All that filled my mind was the sound of his voice — smoky, light, infused with veiled strength, touched by gentleness as much a part of him as his brown eyes and coal-black hair. It echoed and rebounded and reverberated until I couldn't sleep at night, couldn't think, couldn't even breathe because all I could hear was his voice — the tone that touched it when he stretched out my name in that unique, fearless way of his; the timbre it took on when a quiet, suddenly serious moment would unexpectedly enclose us in poignant intensity; the natural, easy chuckle that brought life to the darkest corners of my walled-off heart.

It was a haunted silence that was, incredibly, broken by the sound of his tiny laugh and the warmth of his voice as he murmured my name when I threw myself into his arms.

That miracle of his voice and arms and smile returned to me — it made me realize just how much I had been taking for granted. How much I had been ignoring. And I swore to myself that I would start listening to everything he had to say. Even if he conveyed it inaudibly — even if it were spoken through actions instead of words — I would catch those truths — or rather, the single truth — that I had been avoiding so long.

And I heard it. I heard it every time he said my name — and he had so many ways of saying those two syllables — every time he teased me about my competitiveness or my spelling, every time he comforted me during my bad days and hard times. Even though he hadn't said it again since I had rejected him, I heard it clear as day, those three words that he couldn't hide, that he never tried to take back, that he never denied.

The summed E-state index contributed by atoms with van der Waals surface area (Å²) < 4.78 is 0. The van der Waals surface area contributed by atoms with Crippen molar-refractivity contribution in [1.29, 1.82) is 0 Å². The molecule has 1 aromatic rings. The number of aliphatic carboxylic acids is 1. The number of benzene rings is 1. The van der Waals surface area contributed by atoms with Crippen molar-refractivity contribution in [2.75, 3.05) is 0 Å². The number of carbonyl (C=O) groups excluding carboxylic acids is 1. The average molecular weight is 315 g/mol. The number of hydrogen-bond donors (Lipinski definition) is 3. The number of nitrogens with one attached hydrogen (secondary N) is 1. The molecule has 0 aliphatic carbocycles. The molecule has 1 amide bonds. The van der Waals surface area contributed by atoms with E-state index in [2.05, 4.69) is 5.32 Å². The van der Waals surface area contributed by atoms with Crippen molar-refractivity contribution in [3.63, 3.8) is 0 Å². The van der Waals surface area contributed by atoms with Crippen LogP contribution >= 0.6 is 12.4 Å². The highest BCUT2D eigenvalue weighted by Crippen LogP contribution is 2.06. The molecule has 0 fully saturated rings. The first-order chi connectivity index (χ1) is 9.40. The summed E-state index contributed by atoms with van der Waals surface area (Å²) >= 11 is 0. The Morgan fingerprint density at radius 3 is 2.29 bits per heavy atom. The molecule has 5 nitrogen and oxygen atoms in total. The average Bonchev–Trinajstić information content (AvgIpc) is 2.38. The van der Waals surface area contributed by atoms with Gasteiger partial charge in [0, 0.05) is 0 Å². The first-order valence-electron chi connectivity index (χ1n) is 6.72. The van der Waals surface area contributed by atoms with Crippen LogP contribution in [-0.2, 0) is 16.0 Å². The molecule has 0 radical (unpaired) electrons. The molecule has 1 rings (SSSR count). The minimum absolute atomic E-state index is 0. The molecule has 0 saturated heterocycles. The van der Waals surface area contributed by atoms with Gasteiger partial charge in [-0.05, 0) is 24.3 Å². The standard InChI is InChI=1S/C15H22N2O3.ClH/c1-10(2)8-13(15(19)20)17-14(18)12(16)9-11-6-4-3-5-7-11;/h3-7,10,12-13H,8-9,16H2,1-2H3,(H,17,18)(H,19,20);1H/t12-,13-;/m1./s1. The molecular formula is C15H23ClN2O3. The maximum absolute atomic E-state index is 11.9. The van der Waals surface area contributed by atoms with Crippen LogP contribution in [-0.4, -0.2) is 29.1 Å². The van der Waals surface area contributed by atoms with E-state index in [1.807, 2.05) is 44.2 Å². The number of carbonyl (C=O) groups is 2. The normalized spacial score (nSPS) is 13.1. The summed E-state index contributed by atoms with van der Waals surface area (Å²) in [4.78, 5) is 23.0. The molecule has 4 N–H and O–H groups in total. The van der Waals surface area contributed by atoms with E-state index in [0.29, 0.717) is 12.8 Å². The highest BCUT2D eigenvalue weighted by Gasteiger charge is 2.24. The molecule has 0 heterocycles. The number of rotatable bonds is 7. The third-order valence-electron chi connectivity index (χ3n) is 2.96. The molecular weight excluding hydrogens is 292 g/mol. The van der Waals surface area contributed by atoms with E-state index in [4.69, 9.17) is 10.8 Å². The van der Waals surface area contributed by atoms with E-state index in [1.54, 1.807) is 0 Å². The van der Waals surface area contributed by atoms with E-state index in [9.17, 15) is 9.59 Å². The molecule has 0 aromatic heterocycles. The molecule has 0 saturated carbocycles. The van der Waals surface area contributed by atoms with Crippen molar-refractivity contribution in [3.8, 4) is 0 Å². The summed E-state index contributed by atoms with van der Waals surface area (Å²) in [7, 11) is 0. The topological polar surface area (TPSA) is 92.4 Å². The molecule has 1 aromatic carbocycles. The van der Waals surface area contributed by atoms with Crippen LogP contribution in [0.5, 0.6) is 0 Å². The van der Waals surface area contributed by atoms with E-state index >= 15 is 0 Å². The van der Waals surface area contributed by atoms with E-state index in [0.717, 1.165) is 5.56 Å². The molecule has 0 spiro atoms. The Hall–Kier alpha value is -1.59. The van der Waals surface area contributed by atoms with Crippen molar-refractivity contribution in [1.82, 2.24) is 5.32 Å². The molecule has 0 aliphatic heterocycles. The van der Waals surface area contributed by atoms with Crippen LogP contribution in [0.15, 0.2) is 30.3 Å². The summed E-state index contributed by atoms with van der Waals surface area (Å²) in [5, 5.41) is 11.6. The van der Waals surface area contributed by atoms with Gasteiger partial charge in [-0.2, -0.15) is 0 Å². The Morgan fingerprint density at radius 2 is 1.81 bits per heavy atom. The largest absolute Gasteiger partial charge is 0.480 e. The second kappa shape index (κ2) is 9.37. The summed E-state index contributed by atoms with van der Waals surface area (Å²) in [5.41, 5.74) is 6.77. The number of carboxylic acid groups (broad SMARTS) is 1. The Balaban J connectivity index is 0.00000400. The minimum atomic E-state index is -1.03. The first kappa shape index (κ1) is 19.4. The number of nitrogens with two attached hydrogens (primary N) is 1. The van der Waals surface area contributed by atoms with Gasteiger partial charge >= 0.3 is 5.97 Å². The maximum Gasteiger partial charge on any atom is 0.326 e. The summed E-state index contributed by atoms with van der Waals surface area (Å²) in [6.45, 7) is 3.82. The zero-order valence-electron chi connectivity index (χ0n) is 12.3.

"I love you."

It took a while — far longer than it should have — but I was finally able to say it back to him, able to climb past my walls, ignore the compulsion to bury him in my own, useless, cheap words, and speak to him the same way he had been speaking to me — with every breath, every move, every statement.

But he had three more words to say to me, three words I never saw coming, three words that simultaneously turned my world upside down and made everything suddenly make perfect sense. These were three words he had never spoken aloud — to me or, I think, to anyone else — and yet this secret was just as obvious as the other, just as apparent, just as plain.

By the time he was ready to speak these three words aloud, I had already figured them out for myself, already heard them whispering through behind the excuses, the exit lines, the pleas for understanding. And so I said them for him.

"Clark is Superman."

Even more than a spewing fountain of words, anger is my friend, my cloak, my shield, my camouflage. Knowing that I had told him the three scary words before he had revealed this enormous secret ... it made it easy to feel hurt, to get angry, to stop listening altogether.